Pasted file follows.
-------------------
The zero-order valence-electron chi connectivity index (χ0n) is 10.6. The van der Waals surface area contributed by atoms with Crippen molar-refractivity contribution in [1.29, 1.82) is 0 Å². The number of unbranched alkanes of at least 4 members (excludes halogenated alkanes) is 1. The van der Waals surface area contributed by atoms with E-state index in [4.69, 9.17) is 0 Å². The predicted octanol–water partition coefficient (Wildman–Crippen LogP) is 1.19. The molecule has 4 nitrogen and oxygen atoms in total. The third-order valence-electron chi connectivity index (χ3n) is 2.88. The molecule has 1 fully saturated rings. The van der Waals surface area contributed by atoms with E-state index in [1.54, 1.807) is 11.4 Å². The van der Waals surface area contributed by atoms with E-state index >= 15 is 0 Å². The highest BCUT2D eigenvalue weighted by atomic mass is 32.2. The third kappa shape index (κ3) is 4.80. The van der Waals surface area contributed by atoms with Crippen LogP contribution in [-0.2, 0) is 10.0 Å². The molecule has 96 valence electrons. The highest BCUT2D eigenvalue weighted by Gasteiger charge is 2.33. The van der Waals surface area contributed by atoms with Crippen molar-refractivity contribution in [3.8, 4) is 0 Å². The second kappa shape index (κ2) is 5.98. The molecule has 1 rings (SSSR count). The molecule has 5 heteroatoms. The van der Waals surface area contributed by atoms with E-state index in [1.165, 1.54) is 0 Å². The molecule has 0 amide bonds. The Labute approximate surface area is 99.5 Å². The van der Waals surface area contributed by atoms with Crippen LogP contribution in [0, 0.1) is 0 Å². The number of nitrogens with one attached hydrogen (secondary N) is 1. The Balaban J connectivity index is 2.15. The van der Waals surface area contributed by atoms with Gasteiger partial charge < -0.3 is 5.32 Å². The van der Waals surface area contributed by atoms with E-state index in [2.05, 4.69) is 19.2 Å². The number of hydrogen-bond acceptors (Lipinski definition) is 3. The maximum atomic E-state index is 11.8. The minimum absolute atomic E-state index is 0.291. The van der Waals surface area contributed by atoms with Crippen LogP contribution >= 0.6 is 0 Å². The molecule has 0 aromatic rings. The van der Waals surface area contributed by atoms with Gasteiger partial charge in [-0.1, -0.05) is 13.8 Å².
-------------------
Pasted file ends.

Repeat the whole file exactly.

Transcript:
The zero-order valence-electron chi connectivity index (χ0n) is 10.6. The van der Waals surface area contributed by atoms with Crippen molar-refractivity contribution in [1.29, 1.82) is 0 Å². The number of unbranched alkanes of at least 4 members (excludes halogenated alkanes) is 1. The van der Waals surface area contributed by atoms with E-state index in [4.69, 9.17) is 0 Å². The predicted octanol–water partition coefficient (Wildman–Crippen LogP) is 1.19. The molecule has 4 nitrogen and oxygen atoms in total. The third-order valence-electron chi connectivity index (χ3n) is 2.88. The molecule has 1 fully saturated rings. The van der Waals surface area contributed by atoms with E-state index in [1.54, 1.807) is 11.4 Å². The van der Waals surface area contributed by atoms with E-state index >= 15 is 0 Å². The highest BCUT2D eigenvalue weighted by atomic mass is 32.2. The third kappa shape index (κ3) is 4.80. The van der Waals surface area contributed by atoms with Crippen LogP contribution in [-0.2, 0) is 10.0 Å². The molecule has 96 valence electrons. The highest BCUT2D eigenvalue weighted by Gasteiger charge is 2.33. The van der Waals surface area contributed by atoms with Crippen molar-refractivity contribution in [3.8, 4) is 0 Å². The second kappa shape index (κ2) is 5.98. The molecule has 1 rings (SSSR count). The molecule has 5 heteroatoms. The van der Waals surface area contributed by atoms with E-state index in [1.165, 1.54) is 0 Å². The molecule has 0 amide bonds. The Labute approximate surface area is 99.5 Å². The van der Waals surface area contributed by atoms with Crippen LogP contribution in [0, 0.1) is 0 Å². The number of nitrogens with one attached hydrogen (secondary N) is 1. The Balaban J connectivity index is 2.15. The van der Waals surface area contributed by atoms with Gasteiger partial charge < -0.3 is 5.32 Å². The van der Waals surface area contributed by atoms with E-state index in [2.05, 4.69) is 19.2 Å². The number of hydrogen-bond acceptors (Lipinski definition) is 3. The maximum atomic E-state index is 11.8. The minimum absolute atomic E-state index is 0.291. The van der Waals surface area contributed by atoms with Crippen LogP contribution >= 0.6 is 0 Å². The molecule has 0 aromatic rings. The van der Waals surface area contributed by atoms with Gasteiger partial charge in [-0.1, -0.05) is 13.8 Å².